Sometimes if the things aren't in their regular place I need to ask somebody to help me find that item.
Narrator: Ro hopes that by her working as a deafblind individual, others will understand how capable she and people like her can be.
(She stands at a sink and turns on the faucet.)
(At home, Rodenna signs.)
Rodenna: I want them to see that deafblind people like me, they can do their jobs well.
(The interpreter walks her to work.)
Narrator: Ro works with the help of an interpreter who takes her to and from work and stays with her to help her communicate with her co-workers at Pizza Ranch. Transportation is the biggest challenge for Ro.
(Rodenna sits at home.)
Rodenna: I want to be able to start using transportation to get to my work and be independent that way.
(At work, Rodenna washes dishes.)
And I would like for people in the dish room to be able to work with me and communicate on a very basic level without an interpreter there.
(Rodenna feels the sides of a container in the sink.)
Narrator: Ro enjoys getting out and working at Pizza Ranch, but her home is her happy place where she has many hobbies.
(At home, Rodenna uses a keyboard with braille pins.)
(Smartphone sends Ro's text messages to her braille device.)
Rodenna: I can do things and I am able to use the computer with Braille. I use the iPhone with other people also. I enjoy knitting, cooking and reading library books from the library at Iowa Department of the Blind.
(Rodenna uses her keyboard.)
(Adaptive device speaking.)
Narrator: Technology has helped Ro communicate with her family and friends.
(Rodenna signs with Dave.)
Dave: So yes, she is able to communicate and text to pretty much anybody she wants to and she is a great help. You can communicate with your family in Florida and message them, do both emails or text messages. Yeah. We do FaceTime with family down in Florida, with my husband's help. I can't do it alone because I can't see the screen on the phone.
So it works well, it does. But it's great for her. It gives Ro an opening into the world that she would not otherwise have.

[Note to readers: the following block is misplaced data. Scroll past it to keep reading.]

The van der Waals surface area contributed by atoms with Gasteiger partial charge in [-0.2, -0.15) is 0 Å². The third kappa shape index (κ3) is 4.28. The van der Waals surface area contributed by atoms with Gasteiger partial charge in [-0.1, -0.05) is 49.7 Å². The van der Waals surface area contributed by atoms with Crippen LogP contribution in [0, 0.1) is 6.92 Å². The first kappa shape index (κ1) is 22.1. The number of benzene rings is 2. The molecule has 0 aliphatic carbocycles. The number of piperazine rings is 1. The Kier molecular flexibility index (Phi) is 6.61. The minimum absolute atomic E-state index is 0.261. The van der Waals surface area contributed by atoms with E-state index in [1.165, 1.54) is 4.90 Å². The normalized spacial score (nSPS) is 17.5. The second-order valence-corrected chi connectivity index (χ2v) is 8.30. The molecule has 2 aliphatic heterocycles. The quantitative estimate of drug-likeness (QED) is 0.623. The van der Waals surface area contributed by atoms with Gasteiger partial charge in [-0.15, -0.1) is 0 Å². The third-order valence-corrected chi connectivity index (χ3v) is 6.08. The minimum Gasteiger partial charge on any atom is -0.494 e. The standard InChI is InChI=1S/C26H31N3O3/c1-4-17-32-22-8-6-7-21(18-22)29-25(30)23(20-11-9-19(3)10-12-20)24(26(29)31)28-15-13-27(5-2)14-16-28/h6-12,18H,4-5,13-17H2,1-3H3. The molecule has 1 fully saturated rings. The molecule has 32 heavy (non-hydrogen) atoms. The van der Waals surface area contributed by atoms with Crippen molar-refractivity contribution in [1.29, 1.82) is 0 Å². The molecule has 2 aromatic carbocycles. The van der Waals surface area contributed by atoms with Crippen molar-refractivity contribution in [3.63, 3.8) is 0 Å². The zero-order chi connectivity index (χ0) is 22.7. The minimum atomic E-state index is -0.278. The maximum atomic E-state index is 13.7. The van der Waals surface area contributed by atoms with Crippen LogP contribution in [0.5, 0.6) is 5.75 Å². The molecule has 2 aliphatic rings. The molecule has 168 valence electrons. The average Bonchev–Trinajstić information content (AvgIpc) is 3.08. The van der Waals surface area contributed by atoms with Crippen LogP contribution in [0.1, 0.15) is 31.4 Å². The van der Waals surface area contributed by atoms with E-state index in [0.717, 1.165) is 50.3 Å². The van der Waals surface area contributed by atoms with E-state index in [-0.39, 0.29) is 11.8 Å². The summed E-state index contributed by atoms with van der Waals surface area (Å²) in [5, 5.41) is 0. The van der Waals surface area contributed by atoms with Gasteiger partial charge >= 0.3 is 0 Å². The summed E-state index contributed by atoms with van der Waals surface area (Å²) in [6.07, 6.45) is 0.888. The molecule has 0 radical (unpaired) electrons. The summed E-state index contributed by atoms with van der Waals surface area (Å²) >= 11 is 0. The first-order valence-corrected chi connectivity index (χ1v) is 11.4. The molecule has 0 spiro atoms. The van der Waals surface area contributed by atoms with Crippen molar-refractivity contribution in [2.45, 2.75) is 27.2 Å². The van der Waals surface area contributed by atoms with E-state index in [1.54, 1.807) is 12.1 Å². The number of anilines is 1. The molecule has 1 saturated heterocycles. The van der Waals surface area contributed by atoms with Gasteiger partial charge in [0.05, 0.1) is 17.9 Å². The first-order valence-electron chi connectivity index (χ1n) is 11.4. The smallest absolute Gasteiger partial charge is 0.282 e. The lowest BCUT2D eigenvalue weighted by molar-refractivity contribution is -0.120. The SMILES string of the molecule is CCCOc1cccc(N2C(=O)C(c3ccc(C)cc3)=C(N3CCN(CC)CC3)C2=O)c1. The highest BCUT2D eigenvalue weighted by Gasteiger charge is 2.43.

(Rodenna washes at work.)
Narrator: From the outside, living deafblind looks difficult. But Ro insists her life is, as she calls it, normal.
(At home, Rodenna signs with her interpreter.)
Rodenna: There's just not a whole lot to share about myself. I do things other people do. It's an average normal life.
(A photo shows Rodenna smiling with her family.)
(In a house, a blond-haired girl plays in a ball pit.)
Ricky Teed: Were you hiding?
Hannah, she's our second child and she was the one born with CHARGE Syndrome. There are physical limitations that come with her diagnosis. And the CHARGE Syndrome has been what makes her deafblind.
(Hannah sits with her mother and father.)
Samantha Teed: Hi, my name is Samantha Teed and I'm here with my husband Ricky Teed.
Ricky: We're proud parents of five kids.
Hannah: Teed: Hi, my name is Hannah and I'm 11 and I'm deafblind.
(Photos show baby Hannah in the hospital.)
Ricky: So, Hannah was born to us and right away there were some issues. And so the doctors were taking care of her and running a lot of tests on her. One of the doctors was able to diagnose Hannah at two days old with CHARGE Syndrome. And because of that she is deaf and she is blind, which gives her the deafblind diagnosis among other sensory losses that she has.
Samantha: In the beginning it wasn't really that we were focused on interventions of what can we do for her hearing and her vision, but what do we need to do to keep this child alive, because she has got a heart condition and this and that.
(Samantha turns to Hannah.)
Samantha: Anything you want to share with us about your life or your family?
Hannah: I was a very small baby, like very tiny, I had to have heart surgery. That's why I have that scar on my chest.
Samantha: That's right. What else?
Hannah: And by the time I turned 6 months old I started using Sign Language.
Samantha: Yeah. Can you tell us about your hearing?
Hannah: I don't really hear that much with my left ear when I don't have a hearing aid on. But I do if I take this one off and I still can hear because of my right ear hears much better.
Samantha: Right, because you're considered deaf in your left ear and you have moderate hearing in your right ear, right?
Samantha: Yeah. And what are some other ways you communicate? What did we use first to learn how to communicate?
Hannah: Sign Language when I was only 6 months old.
Samantha: And do you communicate with Sign Language for your friends that are deaf?
Samantha: And how about when you're learning at school, do you use Sign Language?
Hannah: I use my voice for people who don't know Sign Language.
Samantha: And so you can do both, you speak and you sign. Do you prefer to speak or sign when you are talking to others?
Hannah: I prefer to speak.
Samantha: To use your voice.
(Hanna rides an adaptive bicycle.)
Samantha: For your vision do things need to be far away or close?
Hannah: Because I can't see far away.
Ricky: And how close do you need like a book when you're reading?
(Hanna holds her hand in front of her face.)
Hannah: This close.
Ricky: Yeah, about four inches.
Samantha: And do you -- what type of equipment do you use to help you see better when you need to?